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    They told them, "Now, for every program description that you write, you are not just going to write one version, you are going to write three different versions. You are going to write a short version, you're going to write a medium-length version and you're going to write a long version." You can imagine how their writers responded to this. It was like, "Oh, you just tripled my workload here." But, the truth is that TV Guide recognized that they were not in the magazine publishing business. They were in the content business. They realized that they were going to get more value from what they were creating if they had this in a clean base of content that they would be able to re-use in the future. The thing is they didn't even actually know how it might get re-used in the future.

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    They didn't know that your cable company was going to give you a digital program guide that you could access, and that maybe that cable company would want to show the short description of the show.

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    They didn't know that there would be a TIVO that would allow you to control what you watched on TV in advance and that maybe they would want to use the medium description.

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    They didn't know that, you know, by god! you could have an iPhone app that would allow you to talk to your television set from wherever you were and that, from that, they might want to show even the long description of the show. They had no idea where that content was going to go in the future. But what they did know is if they planned it effectively, if they thought, "How might we set this content up so that it can be flexible and be free and be reused in the future?" then, by god! we're going to get more value out of it. That has turned out in fact to be the case. The assets of the magazine publishing company for TV Guide was sold for $1.00 — less than the cost of a single issue — to buy all of the assets of the entire magazine publishing brand. Because there's no value in publishing a magazine. All of the value, all of the assets were in this content; it was in the data. So now, they have a data service they use to sell all of these program descriptions — and that's where all the money is. And so, for a lot of organizations, I think that's how they're going to have to be thinking about their content.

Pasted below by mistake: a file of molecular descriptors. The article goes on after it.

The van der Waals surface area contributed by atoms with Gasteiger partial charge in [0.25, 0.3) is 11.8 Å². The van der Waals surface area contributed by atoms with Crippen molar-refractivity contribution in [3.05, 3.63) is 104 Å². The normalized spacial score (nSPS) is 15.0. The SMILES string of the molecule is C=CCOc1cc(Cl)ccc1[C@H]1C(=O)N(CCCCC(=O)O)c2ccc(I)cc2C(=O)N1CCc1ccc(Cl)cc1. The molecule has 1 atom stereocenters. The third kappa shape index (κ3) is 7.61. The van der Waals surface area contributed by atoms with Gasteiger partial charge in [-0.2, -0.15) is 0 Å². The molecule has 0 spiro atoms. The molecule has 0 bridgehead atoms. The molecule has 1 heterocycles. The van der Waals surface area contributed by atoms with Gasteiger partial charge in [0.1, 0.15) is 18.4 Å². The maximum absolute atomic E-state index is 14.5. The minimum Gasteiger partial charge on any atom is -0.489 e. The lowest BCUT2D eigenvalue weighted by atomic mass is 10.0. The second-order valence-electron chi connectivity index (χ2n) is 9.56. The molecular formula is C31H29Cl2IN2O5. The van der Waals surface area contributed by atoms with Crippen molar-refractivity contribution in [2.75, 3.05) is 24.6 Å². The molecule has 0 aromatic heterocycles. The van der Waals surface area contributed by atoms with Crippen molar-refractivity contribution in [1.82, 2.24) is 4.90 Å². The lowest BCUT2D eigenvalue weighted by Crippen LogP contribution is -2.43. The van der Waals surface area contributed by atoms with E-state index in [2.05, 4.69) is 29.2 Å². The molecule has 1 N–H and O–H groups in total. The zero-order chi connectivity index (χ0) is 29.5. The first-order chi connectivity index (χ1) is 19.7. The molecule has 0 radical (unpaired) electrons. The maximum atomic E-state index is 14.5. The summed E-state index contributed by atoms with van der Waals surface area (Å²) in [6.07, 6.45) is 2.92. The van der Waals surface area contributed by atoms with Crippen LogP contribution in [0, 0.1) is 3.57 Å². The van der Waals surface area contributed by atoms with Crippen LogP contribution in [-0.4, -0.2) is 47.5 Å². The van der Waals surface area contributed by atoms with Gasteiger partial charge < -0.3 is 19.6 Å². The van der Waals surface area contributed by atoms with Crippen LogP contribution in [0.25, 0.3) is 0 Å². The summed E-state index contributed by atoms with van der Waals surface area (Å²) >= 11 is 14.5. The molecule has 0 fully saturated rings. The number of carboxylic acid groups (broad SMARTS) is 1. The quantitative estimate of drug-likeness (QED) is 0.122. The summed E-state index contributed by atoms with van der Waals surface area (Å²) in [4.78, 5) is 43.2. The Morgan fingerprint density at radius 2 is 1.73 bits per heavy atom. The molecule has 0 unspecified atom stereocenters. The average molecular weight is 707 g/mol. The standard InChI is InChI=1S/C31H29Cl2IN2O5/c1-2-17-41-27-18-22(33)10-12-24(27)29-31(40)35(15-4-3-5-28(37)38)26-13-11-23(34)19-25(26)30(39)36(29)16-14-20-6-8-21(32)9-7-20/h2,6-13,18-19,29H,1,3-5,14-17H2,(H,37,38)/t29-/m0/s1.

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    The idea that you are not in the magazine publishing business, you are not in the web publishing business, you are in the content publishing business, and thinking about how to set up your content so that it can go someplace in the future, means thinking flexibly about reuse. What it means is that you have to create multiple sizes of your content. There has to be meaningful metadata attached to it so that in the future different platforms can query it, and the content has to be written with an eye to reuse.

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    So, it's an interesting question to me, when you look across this space and look at who is doing interesting stuff. Why is it that the Boston Globe can launch with this innovative, responsively designed website? Why is it the Guardian can announce that they're going to go Digital First? Why is it NPR, 5 years ago, they had the presence of mind to say, "Hey, you know what we really need to do is launch an API so that devices we haven't even thought of yet can hopefully get access to our content?" It's like, why is it that all of the organizations that are doing really innovative stuff are news organizations?

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    And so, the answer to that is that you go way, way back to journalism school, is that news organizations already have structured content. They are taught from day one that they need to think about their content that way. That they are creating in terms of things like: you have to write a hed, a headline — something that captures the essence of the story. Presumably, they even understand that you might have to write multiple versions of the headlines that might appear in different places, you may not know where. They know that you have to write a dek, which is a short summary that sort of explains what's going on in the story — it's like a sub-head. They have this whole concept called "the lede" which means the first paragraph. Everybody's heard the expression "don't bury the lede" or "this is burying the lede." What that means is put the most important ideas in the very first sentences because no one's gonna read further if you don't. They have, not one, but two, different words for photo captions. Captions are kind of like the headline, and the cut line is a brief description or longer description that explains what’s going on in the photo. They have my favorite term for a bit of content which is: the nut graf, which means a bullet pointed list that might be set out in a box that highlights the main points of the story. You can look at this and you see that you have an organization of journalists that are all taught and trained to think and write this way, presumably if they are confronted with a content management system that asks them to structure their content, they know how to write that way and they understand why it’s important.